Lost in Translation or Just Simply Lost?

By Skeptik Sininkian

Remember growing up watching those nature specials about the life of the lion or the zebra where the narrator had a deep baritone voice? The ones where–after a lingering shot of a bunch of lions in a huddle–the narrator would finally chime in and say something like–"Simba–the dominant male–will demonstrate his place amongst the pride by eating from the wildabeast carcass first." I miss those programs. Now that was reality television worth watching. Now imagine a similar program about Armenia’s–especially Armenia’s living in Glendale–California. Because–between you and me–Armenia’s in Glendale deserve their own documentary–if for no other reason–so that other Armenia’s visiting Glendale from other parts of the United States (i.e. Boston–New York–Detroit–and Burbank) will understand the nature of this enigma wrapped in a riddle–wrapped in a puzzle.

I don’t know why–but the more I think I understand my community–something happens that completely confuses me to no end. Last week–my confusion was compounded by the fact that a friend of mine from the east coast flew out for a visit. It was his first time in California and for the brief time he was out here–I began to wonder about things that I had simply grown accustomed to. For instance–why do elderly Armenia’s choose to wear nothing but black while crossing streets with no designated crosswalks in the middle of the night? If you’ve ever driven in Glendale after the sun sets–then chances are you know what I’m talking about. The worst part is that after you come to a screeching halt–inches from making some poor dadig a hood ornament–they begin yelling at you–as if it’s your fault for not wearing US Marine issued night vision equipment while driving at the designated speed limit on residential streets.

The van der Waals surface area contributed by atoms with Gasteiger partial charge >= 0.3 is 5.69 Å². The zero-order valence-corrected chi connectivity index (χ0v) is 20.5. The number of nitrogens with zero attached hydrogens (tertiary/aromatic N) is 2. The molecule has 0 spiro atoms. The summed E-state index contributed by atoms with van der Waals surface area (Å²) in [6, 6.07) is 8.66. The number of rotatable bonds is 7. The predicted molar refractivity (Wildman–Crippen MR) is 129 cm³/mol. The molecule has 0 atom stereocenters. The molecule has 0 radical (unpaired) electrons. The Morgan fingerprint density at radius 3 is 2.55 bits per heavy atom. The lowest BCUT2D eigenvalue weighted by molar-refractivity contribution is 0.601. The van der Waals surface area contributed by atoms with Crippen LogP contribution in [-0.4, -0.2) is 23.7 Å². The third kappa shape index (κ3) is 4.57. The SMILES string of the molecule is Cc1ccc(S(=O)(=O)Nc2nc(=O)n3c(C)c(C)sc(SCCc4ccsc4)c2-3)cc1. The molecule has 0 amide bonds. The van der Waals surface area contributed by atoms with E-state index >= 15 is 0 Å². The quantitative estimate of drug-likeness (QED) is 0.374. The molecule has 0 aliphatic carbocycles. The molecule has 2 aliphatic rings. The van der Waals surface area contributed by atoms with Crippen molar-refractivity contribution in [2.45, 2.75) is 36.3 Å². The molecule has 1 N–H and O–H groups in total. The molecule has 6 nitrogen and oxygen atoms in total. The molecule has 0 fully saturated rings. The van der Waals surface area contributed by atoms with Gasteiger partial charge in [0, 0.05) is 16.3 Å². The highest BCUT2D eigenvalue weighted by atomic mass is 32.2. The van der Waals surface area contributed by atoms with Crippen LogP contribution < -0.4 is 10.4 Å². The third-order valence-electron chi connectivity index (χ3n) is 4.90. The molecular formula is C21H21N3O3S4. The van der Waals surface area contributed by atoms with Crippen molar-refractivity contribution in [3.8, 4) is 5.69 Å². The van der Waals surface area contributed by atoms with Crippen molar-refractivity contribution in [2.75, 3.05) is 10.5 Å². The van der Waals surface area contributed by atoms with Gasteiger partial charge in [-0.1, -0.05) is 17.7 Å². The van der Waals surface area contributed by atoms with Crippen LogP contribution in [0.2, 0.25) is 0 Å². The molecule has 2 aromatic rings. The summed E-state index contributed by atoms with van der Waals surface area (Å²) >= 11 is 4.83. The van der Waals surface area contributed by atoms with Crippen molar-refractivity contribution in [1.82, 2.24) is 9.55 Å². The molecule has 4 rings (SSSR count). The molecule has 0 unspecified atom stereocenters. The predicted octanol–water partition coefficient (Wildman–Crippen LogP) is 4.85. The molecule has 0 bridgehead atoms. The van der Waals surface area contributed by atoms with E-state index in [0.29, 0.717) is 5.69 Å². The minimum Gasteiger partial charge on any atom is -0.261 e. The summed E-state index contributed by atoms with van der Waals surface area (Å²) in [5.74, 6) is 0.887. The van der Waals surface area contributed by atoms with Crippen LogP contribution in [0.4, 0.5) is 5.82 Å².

This mystery becomes more complex when you see how most of my young adult compatriots drive. I’m not saying that Armenia’s are bad drivers. But a 16 year old kid with highlighted hair–driving a 70,000 dollar German luxury car–or a tricked-out (that means modified for anyone reading this who only understands English) Japanese sports car? Yes–he is a bad–bad–bad driver who must sadly suffer from dyslexia and misunderstands the "25 MPH" sign clearly posted for public view. I shudder to think that they’re actually out there looking for the dadigs in black.

"It’s like driving in a video game," commented my pale friend as his white knuckled hand clenched the upper handle of my car door. "Don’t these people follow traffic laws?"

"What? People drive worse in Italy and France!" I retorted in defense of my precious Jewel City of Glendale. I responded without even turning to look at my petrified friend because I was avoiding a middle-aged Armenian mother driving a massive ten ton luxury SUV–who was pulling out of the Glendale Galleria without signaling and giving everyone dirty looks for thinking they could have the right of way. I slammed on the brakes to avoid another dadig who jumped out of nowhere–crossing the crosswalk illegally.

Apparently red is the color of progress in the former Soviet Union and means "March Forward!" What was I thinking?